(Last year, people would approach Hawkman and offer to sell him good Dead tapes. His answer was that, no, they wouldn't bootleg the Dead because they needed the money so badly. That was last year that they needed the bread -- and most of the years preceding as well.)
The biggest piece of shit spewing from Cutler's mouth is about the reasons the Dead have for being so pissed off: they don't like the quality (remember Garcia's line in "I Got No Chance of Losin"? He says, "I'm only in it for the gold." Yeah, music has a way of being more honest than the artist intends it to be at times...) The "quality"? Anyone who has bought a bootleg recently will know and agree that the bootleg stereo album called "Grateful Dead" is one of the best underground products yet. The tape was taken from a concert the group did at Winterland, on the coast a few months back. Yeah, Garcia fucks up a bit on "Casey Jones," and Pigpen's ego may have been deflated a bit by his voice coming over poorly on "Good Loving" but that was a concert. You do a concert and you stand by your performance, good or bad. That's show business.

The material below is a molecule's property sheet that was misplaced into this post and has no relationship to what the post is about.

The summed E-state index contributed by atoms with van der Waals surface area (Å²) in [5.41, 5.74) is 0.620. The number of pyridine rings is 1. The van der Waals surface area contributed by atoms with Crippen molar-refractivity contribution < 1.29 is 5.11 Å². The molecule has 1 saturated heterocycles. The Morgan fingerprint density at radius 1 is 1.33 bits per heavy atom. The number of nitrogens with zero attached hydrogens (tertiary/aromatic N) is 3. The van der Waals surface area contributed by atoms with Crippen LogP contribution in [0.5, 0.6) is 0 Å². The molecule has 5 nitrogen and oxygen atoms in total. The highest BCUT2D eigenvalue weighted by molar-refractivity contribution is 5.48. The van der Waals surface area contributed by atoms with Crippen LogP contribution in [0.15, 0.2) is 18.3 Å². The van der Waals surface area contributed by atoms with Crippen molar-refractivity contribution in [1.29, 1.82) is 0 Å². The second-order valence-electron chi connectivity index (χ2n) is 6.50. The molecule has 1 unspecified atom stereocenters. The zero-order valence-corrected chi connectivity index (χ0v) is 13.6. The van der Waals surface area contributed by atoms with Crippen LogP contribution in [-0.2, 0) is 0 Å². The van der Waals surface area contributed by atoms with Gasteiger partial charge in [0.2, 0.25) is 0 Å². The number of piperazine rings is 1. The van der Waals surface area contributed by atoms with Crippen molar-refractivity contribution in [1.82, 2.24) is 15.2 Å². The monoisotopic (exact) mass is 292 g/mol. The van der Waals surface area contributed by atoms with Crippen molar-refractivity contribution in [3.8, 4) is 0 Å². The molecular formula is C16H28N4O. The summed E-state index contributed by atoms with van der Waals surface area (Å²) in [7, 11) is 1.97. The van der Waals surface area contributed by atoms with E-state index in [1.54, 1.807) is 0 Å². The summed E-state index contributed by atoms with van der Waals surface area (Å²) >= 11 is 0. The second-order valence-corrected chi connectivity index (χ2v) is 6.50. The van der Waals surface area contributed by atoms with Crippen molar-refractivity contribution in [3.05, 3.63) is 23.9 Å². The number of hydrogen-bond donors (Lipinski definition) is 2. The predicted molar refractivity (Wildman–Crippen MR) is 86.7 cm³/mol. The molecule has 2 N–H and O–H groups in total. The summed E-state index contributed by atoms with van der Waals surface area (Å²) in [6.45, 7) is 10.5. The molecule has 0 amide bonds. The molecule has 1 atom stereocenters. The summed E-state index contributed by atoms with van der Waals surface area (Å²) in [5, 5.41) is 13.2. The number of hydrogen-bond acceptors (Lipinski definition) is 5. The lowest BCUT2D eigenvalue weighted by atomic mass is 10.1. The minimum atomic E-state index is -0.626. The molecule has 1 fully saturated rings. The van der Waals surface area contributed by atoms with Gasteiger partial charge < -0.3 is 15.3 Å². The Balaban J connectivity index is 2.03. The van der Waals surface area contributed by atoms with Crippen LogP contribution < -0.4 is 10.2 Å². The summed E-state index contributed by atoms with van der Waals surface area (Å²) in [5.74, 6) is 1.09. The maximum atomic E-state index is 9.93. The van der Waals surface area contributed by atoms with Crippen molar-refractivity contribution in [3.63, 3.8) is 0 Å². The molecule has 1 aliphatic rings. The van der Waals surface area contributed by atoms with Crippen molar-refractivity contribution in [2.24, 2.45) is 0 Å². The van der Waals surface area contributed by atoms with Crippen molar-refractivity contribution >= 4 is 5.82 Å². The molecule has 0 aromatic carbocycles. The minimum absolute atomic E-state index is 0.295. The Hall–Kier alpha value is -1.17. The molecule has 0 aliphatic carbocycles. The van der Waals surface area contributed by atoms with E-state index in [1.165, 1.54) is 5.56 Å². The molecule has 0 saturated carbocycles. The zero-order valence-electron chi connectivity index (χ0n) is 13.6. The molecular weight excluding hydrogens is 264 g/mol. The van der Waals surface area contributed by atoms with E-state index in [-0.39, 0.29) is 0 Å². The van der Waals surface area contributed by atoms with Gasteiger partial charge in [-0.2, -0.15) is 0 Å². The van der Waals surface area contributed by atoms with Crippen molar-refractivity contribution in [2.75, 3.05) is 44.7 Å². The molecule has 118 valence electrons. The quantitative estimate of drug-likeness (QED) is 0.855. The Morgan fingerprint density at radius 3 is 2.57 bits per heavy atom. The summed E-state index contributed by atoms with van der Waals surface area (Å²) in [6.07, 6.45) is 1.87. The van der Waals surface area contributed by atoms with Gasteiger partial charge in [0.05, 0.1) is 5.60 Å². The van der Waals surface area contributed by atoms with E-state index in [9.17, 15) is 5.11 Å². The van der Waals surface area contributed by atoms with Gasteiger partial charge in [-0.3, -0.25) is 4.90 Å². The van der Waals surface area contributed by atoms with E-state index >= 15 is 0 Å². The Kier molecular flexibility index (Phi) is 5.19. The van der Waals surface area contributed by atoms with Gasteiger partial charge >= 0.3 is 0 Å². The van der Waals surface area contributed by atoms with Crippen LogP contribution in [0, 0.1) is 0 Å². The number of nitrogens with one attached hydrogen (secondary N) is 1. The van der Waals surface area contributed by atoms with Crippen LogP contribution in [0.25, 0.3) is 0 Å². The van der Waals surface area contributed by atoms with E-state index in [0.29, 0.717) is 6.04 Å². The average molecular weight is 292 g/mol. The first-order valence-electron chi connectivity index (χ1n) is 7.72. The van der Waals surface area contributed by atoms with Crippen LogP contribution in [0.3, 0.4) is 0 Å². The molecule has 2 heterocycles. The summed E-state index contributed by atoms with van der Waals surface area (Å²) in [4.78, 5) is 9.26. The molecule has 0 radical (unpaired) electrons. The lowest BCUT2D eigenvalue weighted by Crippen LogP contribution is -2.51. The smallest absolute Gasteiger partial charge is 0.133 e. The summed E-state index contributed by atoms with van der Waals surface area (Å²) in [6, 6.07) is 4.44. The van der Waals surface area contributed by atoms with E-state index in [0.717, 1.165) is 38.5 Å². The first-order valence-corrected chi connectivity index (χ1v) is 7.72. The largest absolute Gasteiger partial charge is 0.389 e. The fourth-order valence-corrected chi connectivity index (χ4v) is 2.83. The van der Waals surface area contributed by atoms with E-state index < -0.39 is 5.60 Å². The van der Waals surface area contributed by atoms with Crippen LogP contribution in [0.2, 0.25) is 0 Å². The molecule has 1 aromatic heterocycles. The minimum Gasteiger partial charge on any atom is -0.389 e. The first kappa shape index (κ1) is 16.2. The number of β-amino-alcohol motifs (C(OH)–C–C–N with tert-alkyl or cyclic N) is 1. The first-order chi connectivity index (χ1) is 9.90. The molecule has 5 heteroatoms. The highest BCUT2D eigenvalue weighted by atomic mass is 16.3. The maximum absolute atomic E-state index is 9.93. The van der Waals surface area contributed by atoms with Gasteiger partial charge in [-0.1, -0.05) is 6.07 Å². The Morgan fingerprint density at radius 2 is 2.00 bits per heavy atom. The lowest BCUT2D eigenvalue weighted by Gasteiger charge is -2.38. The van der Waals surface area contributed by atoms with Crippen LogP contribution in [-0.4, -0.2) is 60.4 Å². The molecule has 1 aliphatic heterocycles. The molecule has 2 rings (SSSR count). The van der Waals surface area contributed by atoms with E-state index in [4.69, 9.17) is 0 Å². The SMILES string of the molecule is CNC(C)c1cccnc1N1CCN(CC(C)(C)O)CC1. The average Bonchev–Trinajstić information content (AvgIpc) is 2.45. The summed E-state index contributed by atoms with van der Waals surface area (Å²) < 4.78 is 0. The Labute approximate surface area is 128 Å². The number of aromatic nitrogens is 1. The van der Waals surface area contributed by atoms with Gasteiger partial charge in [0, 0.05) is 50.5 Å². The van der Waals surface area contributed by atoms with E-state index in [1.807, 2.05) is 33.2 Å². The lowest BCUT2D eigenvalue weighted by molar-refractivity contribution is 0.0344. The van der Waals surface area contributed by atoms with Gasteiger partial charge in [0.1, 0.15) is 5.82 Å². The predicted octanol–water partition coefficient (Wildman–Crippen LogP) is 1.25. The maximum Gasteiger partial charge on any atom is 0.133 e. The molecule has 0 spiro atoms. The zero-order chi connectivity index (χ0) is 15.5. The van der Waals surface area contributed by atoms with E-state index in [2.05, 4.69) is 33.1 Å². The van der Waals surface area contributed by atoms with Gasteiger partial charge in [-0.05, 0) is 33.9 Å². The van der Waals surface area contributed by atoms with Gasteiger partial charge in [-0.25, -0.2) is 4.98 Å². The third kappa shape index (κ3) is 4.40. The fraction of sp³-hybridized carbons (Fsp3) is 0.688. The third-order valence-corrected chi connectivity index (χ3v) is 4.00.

This effete artistic bullshit doesn't matter anyway. Bootlegs [are] structured around the selling of the sounds of big name groups. A big name group is one in which each musician earns over five figures. The best-selling bootleg on this coast at this time is this new Dead. Bootleggers push about 500 a month in the city. Whenever a new Dead System-Sponsored album hits the stores to good publicity [ -- ] they didn't even get ripped-off for the work they put into the bootlegger's product -- [then] it sells 10,000 in the same area at the same time. Simultaneously, more people become Dead freaks as they hear more and more of the group, be it on bootleg or straight production. It amounts [to] big money for the Winterland concert. When you're out to get all the money you can out of your gigs, like the Dead seem to be (like all the groups seem to be) you might be accused of being a bit piggish; when you use strong-arm shit to insure that you get every last penny that you deserve -- by making Amerikan standards -- you are a Pig. Jerry Garcia, is that you?